Youth Talks, an initiative of the Higher Education for Good Foundation, has unveiled insightful data in a global report compiled from over 45,000 participants aged between 15 – 29, spanning 212 countries and territories. As the first edition of the report from its consultation, the world’s largest open youth consultation, it is an unprecedented data collection revealing the desires and needs of youth globally, answering the questions of what they need to help them find meaning in life, live more harmoniously, and thus together try and meet the challenges of our time.
Youth Talks uses state-of-the-art A.I. technology to analyze responses, enabling contributors to answer open-ended questions and distilling 1 million uncensored contributions into rich, comprehensible and actionable insights. It reveals an extraordinary diversity of themes, ideas, nuances, and points of view, illustrating the dynamism and diversity of today’s youth. Results from the consultation also unveiled important insights and opinions about Nigeria and Sub-Saharan Africa from its youth.
“The massive involvement of African youth in the consultation as participants and ambassadors demonstrates their strong desire to express themselves and actively participate in international decision-making. This highlights the importance of giving the younger generation from this region a platform to voice their opinions and contribute to solving the issues they face. By doing so, we can ensure that their unique perspectives are considered when shaping policies and initiatives that impact their future and the world at large.”, said Marine Hadengue, Director of Youth Talks.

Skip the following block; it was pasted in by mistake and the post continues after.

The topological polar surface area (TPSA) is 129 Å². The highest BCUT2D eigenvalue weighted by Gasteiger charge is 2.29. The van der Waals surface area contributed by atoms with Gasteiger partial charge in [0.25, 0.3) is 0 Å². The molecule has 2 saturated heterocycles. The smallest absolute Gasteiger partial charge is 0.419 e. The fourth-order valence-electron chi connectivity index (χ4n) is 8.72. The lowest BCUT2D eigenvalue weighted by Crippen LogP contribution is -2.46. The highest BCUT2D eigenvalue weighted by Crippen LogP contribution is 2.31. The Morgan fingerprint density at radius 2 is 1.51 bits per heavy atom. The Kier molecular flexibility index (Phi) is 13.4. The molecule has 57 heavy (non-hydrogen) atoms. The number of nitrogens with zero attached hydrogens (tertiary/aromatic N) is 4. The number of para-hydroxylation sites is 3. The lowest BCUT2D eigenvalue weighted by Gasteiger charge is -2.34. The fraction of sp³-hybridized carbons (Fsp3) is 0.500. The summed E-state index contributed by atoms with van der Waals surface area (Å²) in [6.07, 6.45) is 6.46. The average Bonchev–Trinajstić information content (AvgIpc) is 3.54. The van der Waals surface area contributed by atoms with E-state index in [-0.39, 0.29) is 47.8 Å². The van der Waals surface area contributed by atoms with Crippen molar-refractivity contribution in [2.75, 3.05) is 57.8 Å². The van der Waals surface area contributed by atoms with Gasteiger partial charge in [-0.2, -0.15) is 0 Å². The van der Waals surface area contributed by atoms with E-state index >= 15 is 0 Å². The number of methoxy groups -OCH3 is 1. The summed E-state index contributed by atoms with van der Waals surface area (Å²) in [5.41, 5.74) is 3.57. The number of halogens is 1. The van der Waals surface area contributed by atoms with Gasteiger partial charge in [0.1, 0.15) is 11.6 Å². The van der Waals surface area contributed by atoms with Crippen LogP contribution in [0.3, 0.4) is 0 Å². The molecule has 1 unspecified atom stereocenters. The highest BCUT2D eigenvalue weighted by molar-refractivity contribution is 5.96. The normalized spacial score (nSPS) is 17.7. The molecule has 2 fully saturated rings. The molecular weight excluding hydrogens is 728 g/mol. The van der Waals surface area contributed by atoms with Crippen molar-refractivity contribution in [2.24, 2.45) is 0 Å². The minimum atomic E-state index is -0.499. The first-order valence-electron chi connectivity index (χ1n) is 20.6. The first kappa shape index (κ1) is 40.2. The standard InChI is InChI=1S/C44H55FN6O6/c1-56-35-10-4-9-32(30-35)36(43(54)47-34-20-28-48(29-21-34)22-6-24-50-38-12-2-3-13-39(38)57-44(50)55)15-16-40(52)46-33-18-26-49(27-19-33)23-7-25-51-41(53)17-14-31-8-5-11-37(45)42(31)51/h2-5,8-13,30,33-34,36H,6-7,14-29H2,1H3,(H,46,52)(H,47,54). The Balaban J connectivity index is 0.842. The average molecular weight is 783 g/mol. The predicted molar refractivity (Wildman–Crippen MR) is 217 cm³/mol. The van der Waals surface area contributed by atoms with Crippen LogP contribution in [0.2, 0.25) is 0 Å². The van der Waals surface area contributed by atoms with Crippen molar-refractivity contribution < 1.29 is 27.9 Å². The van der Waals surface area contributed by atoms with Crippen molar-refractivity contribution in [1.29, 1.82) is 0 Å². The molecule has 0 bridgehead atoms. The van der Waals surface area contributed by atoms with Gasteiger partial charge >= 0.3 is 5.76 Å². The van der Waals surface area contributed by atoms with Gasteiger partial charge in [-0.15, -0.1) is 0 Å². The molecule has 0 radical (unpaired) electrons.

The number one contribution from Nigerian participants focused on the paradox of individualism (mentioned by 21% of participants), with respondents stressing the need to love one another and criticizing selfishness in society. Other issues highlighted by Nigerian respondents included the stagnation of the educational system (16%), political issues such as corruption and nepotism (12%), discrimination and inequalities (11%), and the lack of young people empowerment (9%).
The results also showcased significant differences between youths in Sub-Saharan Africa and other parts of the world, whereby Sub-Saharan African youths were more interested in concepts such as a search for purpose, achievement, and personal development, rather than success, happiness, and financial situation. In terms of what they prioritized for the future, personal happiness ranked seventh, behind financial and professional matters.